It wasn’t the prettiest of games, but the Montreal Canadiens secured a much-needed regulation victory over the Calgary Flames on Monday night. They got massive goals from Shea Weber and Tyler Toffoli, but the win was locked down by a pair of under-appreciated forwards on the Habs’ fourth line.
Both Jake Evans and Artturi Lehkonen put together a strong effort in limited ice time to seal a victory that was anything but guaranteed in the closing minutes. Since being a healthy scratch to get the veteran Eric Staal into the lineup, Evans has looked like a reinvigorated player, and Monday night saw him at his best.
With just 9:36 of five-on-five ice time, Evans controlled 55.6% of the shot attempts while he was on the ice, and even drew the penalty that led to the Habs’ first goal of the night. His ability to play with speed is what makes him an effective fourth-line piece, as compared to that of Eric Staal or Corey Perry.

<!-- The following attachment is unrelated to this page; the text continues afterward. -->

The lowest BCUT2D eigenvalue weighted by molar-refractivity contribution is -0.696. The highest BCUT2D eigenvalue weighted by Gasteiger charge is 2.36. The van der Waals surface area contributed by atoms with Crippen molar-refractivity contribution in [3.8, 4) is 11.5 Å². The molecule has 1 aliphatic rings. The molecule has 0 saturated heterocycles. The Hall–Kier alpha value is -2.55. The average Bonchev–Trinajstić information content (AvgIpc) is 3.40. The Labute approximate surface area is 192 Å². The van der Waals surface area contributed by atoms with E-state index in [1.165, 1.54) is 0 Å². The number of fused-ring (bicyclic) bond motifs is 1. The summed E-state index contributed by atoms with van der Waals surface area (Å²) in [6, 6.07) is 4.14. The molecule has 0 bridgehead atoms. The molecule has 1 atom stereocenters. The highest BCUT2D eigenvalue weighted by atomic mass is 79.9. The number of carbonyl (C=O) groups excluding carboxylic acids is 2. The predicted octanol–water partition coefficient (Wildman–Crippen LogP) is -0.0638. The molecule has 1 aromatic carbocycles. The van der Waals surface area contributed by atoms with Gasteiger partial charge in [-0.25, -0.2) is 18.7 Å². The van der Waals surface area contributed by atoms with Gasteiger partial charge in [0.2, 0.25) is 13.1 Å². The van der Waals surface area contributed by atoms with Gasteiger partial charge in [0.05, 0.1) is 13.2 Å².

Similar can be said for Artturi Lehkonen, whose relentless forechecking and pressure also helped to clinch the victory. He was also among the possession leaders for the Habs in his limited time, something that should clue in the coaching staff that this combination is working.
In the final minutes, with the Flames’ net empty, it was Evans and Lehkonen fending off a hefty amount of pressure with the extra attacker, and that came after they had to kill off a Toffoli penalty as well. Lehkonen’s lunging effort was the final clear that the Habs needed to seal the win, and it’s sometimes the littlest things that have the biggest impact.
While salary-cap issues that I may or may not fully understand will likely keep Eric Staal in the lineup, when the playoffs roll around the Canadiens need to make a decision about their fourth line, and as it stands it should feature both Evans and Lehkonen. The logic behind the Staal trade made sense, as Staal does bring vision in a similar way to Corey Perry. However, Staal is clearly a step behind his linemates on a regular basis, so it’s up to the coaches to either fit them on a different line, or put in someone who fits that speedy fourth-line philosophy.